Clinical Laboratories Could Soon Diagnose 17 Diseases with a Single Breath Analyzer Test from Israel’s Institute of Technology
The Technion breathalyzer would give pathology groups and medical laboratories unprecedented ability to support physicians in diagnosing and treating cancers, chronic diseases, and other illnesses
Assuming the cost per test was at a competitive level to existing technologies, what would give this new diagnostic system appeal to physicians and patients alike is that it would be a non-invasive way to diagnose disease. Only a sample of the patient’s breath would be needed to perform the assays.
Researchers at the Israel Institute of Technology, or Technion, published the results of their study in ACS Nano, a monthly journal of the American Chemical Society devoted to “nanoscience and nanotechnology research at the interfaces of chemistry, biology, materials science, physics, and engineering.”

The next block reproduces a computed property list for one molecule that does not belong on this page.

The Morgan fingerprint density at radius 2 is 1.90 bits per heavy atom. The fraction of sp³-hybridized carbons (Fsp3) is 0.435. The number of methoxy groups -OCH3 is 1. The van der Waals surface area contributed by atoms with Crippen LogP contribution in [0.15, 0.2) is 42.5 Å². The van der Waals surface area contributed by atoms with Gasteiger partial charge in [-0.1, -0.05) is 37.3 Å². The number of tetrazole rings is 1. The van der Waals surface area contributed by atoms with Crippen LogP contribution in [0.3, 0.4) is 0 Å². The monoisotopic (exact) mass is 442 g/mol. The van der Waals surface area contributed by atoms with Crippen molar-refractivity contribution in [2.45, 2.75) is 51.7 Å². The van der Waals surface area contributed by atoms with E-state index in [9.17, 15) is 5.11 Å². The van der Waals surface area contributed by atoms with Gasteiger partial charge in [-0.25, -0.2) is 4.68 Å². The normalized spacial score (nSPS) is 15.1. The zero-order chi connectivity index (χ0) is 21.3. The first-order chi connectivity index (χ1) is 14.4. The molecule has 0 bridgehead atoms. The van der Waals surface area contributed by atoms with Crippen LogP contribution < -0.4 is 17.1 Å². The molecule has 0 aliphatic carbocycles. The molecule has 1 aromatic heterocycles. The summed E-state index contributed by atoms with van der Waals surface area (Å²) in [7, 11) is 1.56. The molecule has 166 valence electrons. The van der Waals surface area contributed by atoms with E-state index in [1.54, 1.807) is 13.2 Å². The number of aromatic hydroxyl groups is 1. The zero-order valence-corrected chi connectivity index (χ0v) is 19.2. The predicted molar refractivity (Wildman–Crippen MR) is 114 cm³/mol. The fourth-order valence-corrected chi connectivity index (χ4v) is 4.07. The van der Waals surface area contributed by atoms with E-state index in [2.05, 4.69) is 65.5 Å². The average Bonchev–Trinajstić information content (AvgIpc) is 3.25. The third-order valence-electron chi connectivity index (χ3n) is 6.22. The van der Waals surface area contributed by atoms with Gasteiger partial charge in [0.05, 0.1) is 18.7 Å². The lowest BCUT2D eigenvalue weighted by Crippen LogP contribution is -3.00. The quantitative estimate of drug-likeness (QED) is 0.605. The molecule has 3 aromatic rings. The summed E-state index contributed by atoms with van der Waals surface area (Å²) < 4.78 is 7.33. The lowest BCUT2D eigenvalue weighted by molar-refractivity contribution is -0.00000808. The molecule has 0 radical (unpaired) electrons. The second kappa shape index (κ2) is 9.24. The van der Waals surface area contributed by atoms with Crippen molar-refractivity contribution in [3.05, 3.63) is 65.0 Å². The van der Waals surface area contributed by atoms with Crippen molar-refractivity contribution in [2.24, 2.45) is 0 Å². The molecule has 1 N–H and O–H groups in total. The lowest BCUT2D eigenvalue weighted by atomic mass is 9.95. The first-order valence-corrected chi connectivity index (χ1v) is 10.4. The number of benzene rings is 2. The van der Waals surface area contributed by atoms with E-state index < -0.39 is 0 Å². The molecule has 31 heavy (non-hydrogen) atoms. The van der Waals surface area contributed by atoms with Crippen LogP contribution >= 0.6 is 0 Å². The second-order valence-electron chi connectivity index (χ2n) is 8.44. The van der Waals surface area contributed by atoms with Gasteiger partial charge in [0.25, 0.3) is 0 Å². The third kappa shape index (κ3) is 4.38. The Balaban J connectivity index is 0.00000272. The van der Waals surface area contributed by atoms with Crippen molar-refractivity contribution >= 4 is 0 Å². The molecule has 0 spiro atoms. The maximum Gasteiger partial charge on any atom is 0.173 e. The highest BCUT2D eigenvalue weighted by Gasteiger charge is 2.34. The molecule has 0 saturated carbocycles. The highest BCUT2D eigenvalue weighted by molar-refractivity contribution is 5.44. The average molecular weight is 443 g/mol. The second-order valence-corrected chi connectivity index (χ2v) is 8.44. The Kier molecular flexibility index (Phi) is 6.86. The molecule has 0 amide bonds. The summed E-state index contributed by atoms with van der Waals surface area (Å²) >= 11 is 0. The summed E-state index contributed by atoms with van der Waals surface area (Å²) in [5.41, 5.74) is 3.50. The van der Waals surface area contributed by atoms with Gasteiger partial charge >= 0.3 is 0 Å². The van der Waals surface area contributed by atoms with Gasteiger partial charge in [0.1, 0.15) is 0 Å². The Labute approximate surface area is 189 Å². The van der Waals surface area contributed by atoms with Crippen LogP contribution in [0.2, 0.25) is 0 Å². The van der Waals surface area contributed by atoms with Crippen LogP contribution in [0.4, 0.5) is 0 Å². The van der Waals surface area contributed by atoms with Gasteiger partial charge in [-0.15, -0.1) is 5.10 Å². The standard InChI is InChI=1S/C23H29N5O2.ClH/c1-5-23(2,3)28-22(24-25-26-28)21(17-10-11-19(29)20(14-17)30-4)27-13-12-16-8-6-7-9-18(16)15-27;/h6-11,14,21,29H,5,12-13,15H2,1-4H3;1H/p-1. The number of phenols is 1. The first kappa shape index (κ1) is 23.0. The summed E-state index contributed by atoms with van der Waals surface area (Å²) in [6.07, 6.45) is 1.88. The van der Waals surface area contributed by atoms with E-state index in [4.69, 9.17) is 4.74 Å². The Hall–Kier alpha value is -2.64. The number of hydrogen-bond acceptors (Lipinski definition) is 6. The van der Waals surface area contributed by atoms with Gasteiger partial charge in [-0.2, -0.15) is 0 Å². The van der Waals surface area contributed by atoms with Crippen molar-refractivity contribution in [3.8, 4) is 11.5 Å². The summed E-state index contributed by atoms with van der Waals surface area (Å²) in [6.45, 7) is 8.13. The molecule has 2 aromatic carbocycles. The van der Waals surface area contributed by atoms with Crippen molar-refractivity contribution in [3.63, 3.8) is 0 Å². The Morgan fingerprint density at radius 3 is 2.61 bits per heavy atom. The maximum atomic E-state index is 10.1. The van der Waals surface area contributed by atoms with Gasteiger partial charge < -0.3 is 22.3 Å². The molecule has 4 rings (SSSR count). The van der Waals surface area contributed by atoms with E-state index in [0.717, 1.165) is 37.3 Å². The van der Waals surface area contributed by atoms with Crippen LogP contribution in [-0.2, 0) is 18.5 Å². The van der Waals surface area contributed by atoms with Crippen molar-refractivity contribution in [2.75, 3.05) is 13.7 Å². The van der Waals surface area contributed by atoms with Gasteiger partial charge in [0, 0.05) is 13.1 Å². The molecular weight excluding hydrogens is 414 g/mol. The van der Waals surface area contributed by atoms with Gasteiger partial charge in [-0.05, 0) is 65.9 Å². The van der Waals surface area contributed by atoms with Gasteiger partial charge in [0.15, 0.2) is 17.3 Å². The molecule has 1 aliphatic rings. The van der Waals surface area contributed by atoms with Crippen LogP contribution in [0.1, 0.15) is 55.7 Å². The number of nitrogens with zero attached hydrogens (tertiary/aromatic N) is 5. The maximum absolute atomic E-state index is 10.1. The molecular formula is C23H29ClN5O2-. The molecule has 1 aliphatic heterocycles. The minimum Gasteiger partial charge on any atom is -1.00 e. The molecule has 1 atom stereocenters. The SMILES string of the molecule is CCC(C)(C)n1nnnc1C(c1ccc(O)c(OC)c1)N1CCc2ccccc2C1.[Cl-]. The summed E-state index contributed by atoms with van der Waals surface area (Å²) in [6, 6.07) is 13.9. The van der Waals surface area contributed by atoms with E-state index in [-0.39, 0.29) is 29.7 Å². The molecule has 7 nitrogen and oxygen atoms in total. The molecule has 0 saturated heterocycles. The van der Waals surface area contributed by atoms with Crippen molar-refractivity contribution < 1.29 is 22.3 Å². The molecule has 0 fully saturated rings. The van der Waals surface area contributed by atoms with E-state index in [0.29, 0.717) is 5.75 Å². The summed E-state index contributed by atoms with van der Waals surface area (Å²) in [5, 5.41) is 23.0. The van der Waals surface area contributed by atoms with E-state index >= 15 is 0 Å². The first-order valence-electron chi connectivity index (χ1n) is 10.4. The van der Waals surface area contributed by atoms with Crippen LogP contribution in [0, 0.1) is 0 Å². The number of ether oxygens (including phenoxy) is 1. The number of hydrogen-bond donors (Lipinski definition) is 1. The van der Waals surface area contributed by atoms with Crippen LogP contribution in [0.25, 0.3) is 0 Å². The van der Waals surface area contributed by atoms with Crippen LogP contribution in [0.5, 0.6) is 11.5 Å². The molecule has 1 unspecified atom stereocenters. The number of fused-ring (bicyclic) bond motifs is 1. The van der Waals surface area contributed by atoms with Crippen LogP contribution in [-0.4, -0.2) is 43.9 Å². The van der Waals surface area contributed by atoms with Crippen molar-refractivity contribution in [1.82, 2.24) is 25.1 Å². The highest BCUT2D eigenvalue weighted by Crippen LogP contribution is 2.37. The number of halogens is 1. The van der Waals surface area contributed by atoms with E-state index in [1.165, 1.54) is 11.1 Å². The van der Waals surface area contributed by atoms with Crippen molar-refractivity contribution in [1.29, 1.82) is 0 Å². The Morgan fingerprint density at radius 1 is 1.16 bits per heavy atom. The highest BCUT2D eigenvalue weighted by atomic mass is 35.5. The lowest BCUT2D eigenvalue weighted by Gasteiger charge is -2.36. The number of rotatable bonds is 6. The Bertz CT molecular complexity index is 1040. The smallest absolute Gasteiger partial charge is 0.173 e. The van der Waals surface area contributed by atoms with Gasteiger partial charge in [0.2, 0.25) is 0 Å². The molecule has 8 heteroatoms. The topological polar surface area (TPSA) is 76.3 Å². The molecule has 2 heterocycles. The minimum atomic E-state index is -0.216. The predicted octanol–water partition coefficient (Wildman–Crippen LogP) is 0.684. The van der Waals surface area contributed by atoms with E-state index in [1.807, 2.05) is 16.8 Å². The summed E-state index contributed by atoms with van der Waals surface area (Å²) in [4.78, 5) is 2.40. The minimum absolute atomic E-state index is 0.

AI Discerns Chemical ‘Fingerprints’ of Disease
The breathalyzer works by examining volatile organic compounds (VOCs) contained in exhaled breath to discern a medical condition. VOCs are a group of organic, carbon-based chemicals that evaporate quickly and easily at room temperature.
After the study participants exhaled into the machine, the researchers used artificial intelligence (AI) to analyze the number of VOCs in each breath and examine the VOC concentration patterns to determine if an illness was present. The researchers then examined the chemical structure of the breath samples and found 13 chemical components, in different compositions, in all 17 of the diseases.
Hossam Haick, PhD, of the Chemical Engineering Department at Technion was the lead author and researcher of the study.
“Each of these diseases is characterized by a unique fingerprint, meaning a different composition of these 13 chemical components. Just as each of us has a unique fingerprint that distinguishes us from others, each disease has a chemical signature that distinguishes it from other diseases and from a normal state of health,” stated Haick in a Technion article on the new breathalyzer test. “These odor signatures are what enables us to identify the diseases using the technology that we developed.”
The 17 different illnesses and unrelated diseases that can be detected by the device are:
• Lung cancer,
• Stomach cancer; and